And he rejected education as a utility.

“The language of ‘markets’ which is commonly used in Australian higher education and media circles is deeply misconceived. When we start to describe students in terms of a market, then the marketisation of universities has reached its apotheosis. We must turn away from this view. Our students are dedicated, intelligent people: keen to learn, keen to make something of their lives.”

Overall the vice chancellor spoke for education, specifically at Uni Melbourne as a bright light in a pestilent passage, “Our community must be a beacon. The University of Melbourne has a major contribution to make; it has been making it all along, and will continue to make it in the months and years ahead.”

No new bad news on jobs (for once)

The hackery was busy yesterday reporting staff cuts

It culminated last night in an “exclusive report” that Monash U will cut 277 jobs.

Cue conniptions among staff who feared a fresh hell of redundancies to come. They can relax. A Monash U spokesperson confirmed that the 277 jobs the yarn referred to is the total VC Margaret Gardner announced a month ago, not new ones (CMM June 11).

Worked-out in Wollongong

Management and union leaders at the uni there have agreed on terms for a job-saving strategy

The proposal is: Staff will concede conditions in return for job protections. In particular workers will, * have pay rises due in November 2020 and ’21 deferred to 2022 * give up pay rises on promotion for now * undertake different work, “within their competence”

In return management commits to, * “no forced redundancies directly due to COVID-19” before April 30 2021, * retaining fixed-term staff post-contract if the work they do continues and there is funding for it, * prioritise casuals employed in the last 12 months for available work. * UoW also agrees, “to provide regular financial briefings to both the NTEU and the Community and Public Sector Union on the university’s financial challenges and responses, subject to confidentiality requirements. Regular updates will also be provided directly to staff.”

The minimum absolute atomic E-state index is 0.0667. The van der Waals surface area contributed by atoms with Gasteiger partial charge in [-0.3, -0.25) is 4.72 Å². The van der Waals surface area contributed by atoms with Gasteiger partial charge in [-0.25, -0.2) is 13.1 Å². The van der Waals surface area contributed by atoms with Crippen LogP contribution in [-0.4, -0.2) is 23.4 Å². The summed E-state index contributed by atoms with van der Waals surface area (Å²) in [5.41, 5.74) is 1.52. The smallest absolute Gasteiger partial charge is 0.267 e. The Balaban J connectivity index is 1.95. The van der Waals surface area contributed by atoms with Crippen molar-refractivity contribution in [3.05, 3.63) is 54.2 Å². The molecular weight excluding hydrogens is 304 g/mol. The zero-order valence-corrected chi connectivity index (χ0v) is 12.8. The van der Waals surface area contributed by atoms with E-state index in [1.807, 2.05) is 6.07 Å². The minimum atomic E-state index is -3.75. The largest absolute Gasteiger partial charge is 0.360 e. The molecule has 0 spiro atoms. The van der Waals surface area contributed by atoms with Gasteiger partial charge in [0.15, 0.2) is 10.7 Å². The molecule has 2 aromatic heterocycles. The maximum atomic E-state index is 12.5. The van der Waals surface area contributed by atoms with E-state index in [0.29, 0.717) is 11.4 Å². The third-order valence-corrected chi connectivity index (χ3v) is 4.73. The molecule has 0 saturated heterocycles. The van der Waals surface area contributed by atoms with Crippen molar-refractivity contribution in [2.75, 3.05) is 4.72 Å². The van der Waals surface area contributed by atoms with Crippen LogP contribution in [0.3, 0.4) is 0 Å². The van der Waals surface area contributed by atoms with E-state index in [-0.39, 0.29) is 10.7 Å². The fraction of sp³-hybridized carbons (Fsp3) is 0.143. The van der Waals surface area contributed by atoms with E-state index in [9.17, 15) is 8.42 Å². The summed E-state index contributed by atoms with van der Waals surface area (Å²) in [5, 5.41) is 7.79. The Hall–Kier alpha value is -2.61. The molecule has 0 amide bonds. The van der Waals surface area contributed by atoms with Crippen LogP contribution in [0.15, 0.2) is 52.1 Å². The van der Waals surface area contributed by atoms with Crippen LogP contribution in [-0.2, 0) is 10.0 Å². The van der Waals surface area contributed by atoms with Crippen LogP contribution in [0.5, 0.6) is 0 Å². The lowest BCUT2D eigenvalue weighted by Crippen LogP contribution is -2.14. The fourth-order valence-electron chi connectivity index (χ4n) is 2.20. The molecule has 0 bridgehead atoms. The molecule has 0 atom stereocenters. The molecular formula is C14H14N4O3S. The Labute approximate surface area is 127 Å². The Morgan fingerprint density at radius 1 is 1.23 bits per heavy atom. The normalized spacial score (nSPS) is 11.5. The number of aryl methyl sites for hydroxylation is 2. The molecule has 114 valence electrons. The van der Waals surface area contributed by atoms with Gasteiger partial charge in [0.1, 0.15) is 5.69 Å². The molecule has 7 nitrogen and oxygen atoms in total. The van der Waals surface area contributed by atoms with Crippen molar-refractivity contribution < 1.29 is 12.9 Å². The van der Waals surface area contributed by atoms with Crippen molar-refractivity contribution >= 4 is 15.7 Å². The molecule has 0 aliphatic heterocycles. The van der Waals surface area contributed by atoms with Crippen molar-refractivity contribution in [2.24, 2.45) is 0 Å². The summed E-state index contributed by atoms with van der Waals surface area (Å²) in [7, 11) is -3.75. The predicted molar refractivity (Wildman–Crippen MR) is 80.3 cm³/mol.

There was no public word yesterday on how many jobs these measures would save. Under the universities original offer the best figure was 200 (CMM June 5).

Where this came from: Management put temporary pay-cuts on a promise of limiting job-losses to a staff vote last month. The campus branch of the National Tertiary Education Union vocally opposed the proposal, which was decisively defeated, (CMM June 18). The university then sat down with the unions to discuss alternative savings.

What’s next: The proposal now goes to union members (NTEU today). If they approve all staff will be asked to endorse the required variations to the UoW enterprise agreement.  If they don’t the university warns it, “will immediately begin pursuing the necessary savings by strategically reshaping and resizing its workforce under the terms of existing employment agreements.”